PRESS LIBRARY
Conservancy Communications
In the News
Press Inquiries
Press Releases
PUBLICATIONS
Conservancy Times
ENewsletter
FAQs
FILMING & PHOTOGRAPHY
NEWSLETTER SIGNUP
 
Monthly News from
the Conservancy!


Enter Your Email Address:



 
License Error. [Help]

December 2020
S M T W T F S
29 30 1 2 3 4 5
6 7 8 9 10 11 12
13 14 15 16 17 18 19
20 21 22 23 24 25 26
27 28 29 30 31 1 2
3 4 5 6 7 8 9

ONLINE NEWSLETTER
 
DID YOU KNOW…Eaglets can’t regulate their body temperatures.
By Frank Hein

So how do bald eagles manage the thermoregulation of their young? Adult females develop what are called brood patches. They lose feathers at the area where their bodies contact the eggs and young. By placing the eggs or nestlings directly against their skin, the mothers are able to transfer more heat to the young and keep them warm. That’s one of the reasons that females do far more incubating and caring for the young than the males in the first two weeks after the eggs hatch. After that two-week period, a shift will occur in which males play a greater role in caring for the chicks.

Did you miss the last issue of Island Naturalist? Click here.



THE ISLAND NATURALIST
Issue #22 / All About Bald Eagles


IN THIS ISSUE...


In an Eggshell 
What to Expect
Fact or Fiction? Knowing Resident Baldies
Did You Know … Eaglets Need Moms’ Warmth    



Screen shot from an Institute for Wildlife Studies webcam (March 7,  2013)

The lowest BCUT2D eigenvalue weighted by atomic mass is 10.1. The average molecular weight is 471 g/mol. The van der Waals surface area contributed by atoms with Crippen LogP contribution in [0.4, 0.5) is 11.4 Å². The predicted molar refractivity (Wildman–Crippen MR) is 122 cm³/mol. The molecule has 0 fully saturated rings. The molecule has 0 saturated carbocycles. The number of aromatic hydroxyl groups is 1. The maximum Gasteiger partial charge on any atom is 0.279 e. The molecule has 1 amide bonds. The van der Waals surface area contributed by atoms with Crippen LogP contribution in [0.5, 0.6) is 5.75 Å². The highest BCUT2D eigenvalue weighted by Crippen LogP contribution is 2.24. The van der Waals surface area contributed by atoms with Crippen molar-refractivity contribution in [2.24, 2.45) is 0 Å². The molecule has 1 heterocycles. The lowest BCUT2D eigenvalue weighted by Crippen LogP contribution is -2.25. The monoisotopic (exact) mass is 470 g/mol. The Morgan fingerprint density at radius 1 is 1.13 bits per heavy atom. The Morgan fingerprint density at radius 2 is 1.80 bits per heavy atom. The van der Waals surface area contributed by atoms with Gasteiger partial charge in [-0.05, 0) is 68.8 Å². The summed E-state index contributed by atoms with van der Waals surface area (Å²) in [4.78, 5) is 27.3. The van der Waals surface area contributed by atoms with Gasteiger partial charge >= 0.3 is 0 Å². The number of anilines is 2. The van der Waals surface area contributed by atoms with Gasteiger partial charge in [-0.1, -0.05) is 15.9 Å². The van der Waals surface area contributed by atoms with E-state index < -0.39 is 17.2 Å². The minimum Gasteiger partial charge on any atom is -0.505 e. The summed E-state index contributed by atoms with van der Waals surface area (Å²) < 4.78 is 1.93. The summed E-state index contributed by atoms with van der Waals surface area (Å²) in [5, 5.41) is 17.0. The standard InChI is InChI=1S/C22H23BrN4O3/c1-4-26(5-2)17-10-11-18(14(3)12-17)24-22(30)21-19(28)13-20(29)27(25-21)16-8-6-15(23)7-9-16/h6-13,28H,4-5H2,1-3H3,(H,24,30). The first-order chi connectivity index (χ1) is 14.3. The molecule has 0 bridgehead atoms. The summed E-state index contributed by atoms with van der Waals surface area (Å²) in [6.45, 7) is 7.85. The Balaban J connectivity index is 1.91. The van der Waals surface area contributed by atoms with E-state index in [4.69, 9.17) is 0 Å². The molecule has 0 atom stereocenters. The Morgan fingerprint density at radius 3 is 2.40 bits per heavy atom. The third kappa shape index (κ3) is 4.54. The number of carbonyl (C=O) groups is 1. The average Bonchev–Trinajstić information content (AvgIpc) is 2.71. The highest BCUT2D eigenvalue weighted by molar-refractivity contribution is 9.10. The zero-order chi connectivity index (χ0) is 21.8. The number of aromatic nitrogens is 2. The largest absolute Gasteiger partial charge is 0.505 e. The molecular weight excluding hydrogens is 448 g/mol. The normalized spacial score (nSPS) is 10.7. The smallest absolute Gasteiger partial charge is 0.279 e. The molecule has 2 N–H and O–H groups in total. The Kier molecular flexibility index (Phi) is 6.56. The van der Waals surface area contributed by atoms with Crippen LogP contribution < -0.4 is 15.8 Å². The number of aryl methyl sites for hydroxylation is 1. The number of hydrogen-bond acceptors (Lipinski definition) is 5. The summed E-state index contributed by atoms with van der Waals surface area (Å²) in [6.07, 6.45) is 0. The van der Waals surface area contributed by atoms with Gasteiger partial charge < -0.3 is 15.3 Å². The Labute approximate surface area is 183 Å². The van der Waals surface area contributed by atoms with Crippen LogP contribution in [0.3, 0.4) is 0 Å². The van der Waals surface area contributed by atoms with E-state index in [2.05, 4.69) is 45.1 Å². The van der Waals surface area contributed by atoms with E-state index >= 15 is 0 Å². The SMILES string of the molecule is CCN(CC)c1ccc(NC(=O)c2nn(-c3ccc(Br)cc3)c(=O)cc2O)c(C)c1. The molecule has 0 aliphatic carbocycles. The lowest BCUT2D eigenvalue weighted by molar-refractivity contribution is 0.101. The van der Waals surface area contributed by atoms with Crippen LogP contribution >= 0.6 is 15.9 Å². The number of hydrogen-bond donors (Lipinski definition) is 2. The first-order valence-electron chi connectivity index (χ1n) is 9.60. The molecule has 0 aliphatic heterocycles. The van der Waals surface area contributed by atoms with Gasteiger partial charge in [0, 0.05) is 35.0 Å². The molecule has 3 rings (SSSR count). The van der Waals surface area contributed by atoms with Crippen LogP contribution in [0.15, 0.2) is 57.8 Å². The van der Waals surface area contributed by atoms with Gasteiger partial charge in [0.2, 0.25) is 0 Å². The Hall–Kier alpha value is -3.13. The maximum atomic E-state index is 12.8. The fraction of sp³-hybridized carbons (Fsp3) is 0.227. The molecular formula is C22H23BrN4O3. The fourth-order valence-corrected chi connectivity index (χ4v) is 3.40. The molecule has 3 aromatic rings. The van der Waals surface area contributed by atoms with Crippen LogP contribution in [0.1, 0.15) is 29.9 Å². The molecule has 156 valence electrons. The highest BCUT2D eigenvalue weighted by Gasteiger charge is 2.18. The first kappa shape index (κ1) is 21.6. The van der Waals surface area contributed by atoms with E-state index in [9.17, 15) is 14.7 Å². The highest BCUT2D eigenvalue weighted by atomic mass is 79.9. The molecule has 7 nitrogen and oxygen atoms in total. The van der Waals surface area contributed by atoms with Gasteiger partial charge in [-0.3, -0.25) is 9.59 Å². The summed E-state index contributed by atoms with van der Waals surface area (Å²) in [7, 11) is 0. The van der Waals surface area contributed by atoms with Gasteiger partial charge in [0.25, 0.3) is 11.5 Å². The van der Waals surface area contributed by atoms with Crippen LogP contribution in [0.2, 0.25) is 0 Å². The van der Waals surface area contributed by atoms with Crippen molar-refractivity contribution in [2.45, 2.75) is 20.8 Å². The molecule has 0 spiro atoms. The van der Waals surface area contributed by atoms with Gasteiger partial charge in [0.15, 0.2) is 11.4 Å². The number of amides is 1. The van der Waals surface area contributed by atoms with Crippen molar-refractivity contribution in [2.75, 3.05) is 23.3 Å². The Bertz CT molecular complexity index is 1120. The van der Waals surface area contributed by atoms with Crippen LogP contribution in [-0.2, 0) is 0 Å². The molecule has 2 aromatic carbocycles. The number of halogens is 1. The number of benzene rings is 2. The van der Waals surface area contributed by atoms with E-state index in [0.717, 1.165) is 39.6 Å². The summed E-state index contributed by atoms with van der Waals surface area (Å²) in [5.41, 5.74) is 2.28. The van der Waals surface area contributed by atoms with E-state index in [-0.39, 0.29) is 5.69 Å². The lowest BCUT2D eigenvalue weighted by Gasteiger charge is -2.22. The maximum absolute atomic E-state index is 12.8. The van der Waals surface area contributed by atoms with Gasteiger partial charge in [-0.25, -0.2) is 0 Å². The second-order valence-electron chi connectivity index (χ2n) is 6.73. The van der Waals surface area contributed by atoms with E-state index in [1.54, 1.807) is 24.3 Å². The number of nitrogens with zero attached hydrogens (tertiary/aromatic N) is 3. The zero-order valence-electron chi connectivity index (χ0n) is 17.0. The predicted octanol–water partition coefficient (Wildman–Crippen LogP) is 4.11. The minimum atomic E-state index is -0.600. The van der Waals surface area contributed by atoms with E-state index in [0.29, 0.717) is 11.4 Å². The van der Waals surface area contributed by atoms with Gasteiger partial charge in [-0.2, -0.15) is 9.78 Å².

Female bald eagles will do most of the incubating since they are the ones with brood patches, allowing either eggs or chicks direct contact with the mother’s skin to collect her body heat.


Missed recent issues?
Issue #1 / All About Bison

Issue #2 / All About Birds

Issue #3 / All About Plants
Issue #4 / All About Eagles
Issue #5 / All About Ravens & Crows
Issue #6 / All About Natives & Invasives  
Issue #7 / All About Rain
Issue #8 / All About Bison Roundup
Issue #9 / All About Foxes
Issue #10 / All About Weeds
Issue #11 / All About Eagle Hatchlings
Issue #12 / All About Snakes
Issue #13 / All About Diurnal Raptors
Issue #14 / All About Diurnal Raptors II
Issue #15 / All About Giants & Dwarves
Issue #16 / All About Fire Ecology
Issue #17 / All About Mule Deer
Issue #18 / All About Feral Cats
Issue #19 / All About Acorn Woodpeckers
Issue #20 / All About Tachi
Issue #21 / All About Observing Nature

 

 

708 Crescent Ave., Avalon 90704 | Phone: (310) 510-2595 | 320 Golden Shore, Suite 220, Long Beach, CA 90802 | Phone: (562) 437-8555
Copyright © 2020 Catalina Island Conservancy. All rights reserved.